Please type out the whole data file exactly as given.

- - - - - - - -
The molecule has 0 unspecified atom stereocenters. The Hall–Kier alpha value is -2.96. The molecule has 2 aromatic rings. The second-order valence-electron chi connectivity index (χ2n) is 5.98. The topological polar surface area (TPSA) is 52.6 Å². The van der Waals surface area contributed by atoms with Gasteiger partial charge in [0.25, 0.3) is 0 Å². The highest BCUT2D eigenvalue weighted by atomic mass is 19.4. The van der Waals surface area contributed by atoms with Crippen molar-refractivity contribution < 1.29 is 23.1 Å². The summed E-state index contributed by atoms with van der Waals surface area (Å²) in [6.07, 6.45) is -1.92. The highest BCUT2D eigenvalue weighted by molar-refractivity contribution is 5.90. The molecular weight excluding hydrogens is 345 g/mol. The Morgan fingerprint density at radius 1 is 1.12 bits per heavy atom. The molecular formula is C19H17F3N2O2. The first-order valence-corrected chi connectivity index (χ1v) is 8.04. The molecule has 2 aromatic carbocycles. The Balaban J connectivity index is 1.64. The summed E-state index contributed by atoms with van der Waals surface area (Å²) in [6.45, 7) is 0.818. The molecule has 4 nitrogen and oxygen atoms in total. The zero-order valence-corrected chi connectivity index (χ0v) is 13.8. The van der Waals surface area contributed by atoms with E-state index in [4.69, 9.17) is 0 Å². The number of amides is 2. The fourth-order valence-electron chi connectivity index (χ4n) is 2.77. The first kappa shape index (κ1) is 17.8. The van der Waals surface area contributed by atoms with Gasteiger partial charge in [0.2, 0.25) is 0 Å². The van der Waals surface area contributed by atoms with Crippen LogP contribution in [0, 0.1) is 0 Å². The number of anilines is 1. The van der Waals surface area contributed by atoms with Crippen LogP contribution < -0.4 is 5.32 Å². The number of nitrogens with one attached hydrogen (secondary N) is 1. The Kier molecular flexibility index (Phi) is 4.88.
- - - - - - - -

The molecule has 0 unspecified atom stereocenters. The Hall–Kier alpha value is -2.96. The molecule has 2 aromatic rings. The second-order valence-electron chi connectivity index (χ2n) is 5.98. The topological polar surface area (TPSA) is 52.6 Å². The van der Waals surface area contributed by atoms with Gasteiger partial charge in [0.25, 0.3) is 0 Å². The highest BCUT2D eigenvalue weighted by atomic mass is 19.4. The van der Waals surface area contributed by atoms with Crippen molar-refractivity contribution < 1.29 is 23.1 Å². The summed E-state index contributed by atoms with van der Waals surface area (Å²) in [6.07, 6.45) is -1.92. The highest BCUT2D eigenvalue weighted by molar-refractivity contribution is 5.90. The molecular weight excluding hydrogens is 345 g/mol. The Morgan fingerprint density at radius 1 is 1.12 bits per heavy atom. The molecular formula is C19H17F3N2O2. The first-order valence-corrected chi connectivity index (χ1v) is 8.04. The molecule has 2 aromatic carbocycles. The Balaban J connectivity index is 1.64. The summed E-state index contributed by atoms with van der Waals surface area (Å²) in [6.45, 7) is 0.818. The molecule has 4 nitrogen and oxygen atoms in total. The zero-order valence-corrected chi connectivity index (χ0v) is 13.8. The van der Waals surface area contributed by atoms with E-state index in [4.69, 9.17) is 0 Å². The number of amides is 2. The fourth-order valence-electron chi connectivity index (χ4n) is 2.77. The first kappa shape index (κ1) is 17.8. The van der Waals surface area contributed by atoms with Gasteiger partial charge in [0.2, 0.25) is 0 Å². The van der Waals surface area contributed by atoms with Crippen LogP contribution in [0, 0.1) is 0 Å². The number of anilines is 1. The van der Waals surface area contributed by atoms with Crippen LogP contribution < -0.4 is 5.32 Å². The number of nitrogens with one attached hydrogen (secondary N) is 1. The Kier molecular flexibility index (Phi) is 4.88.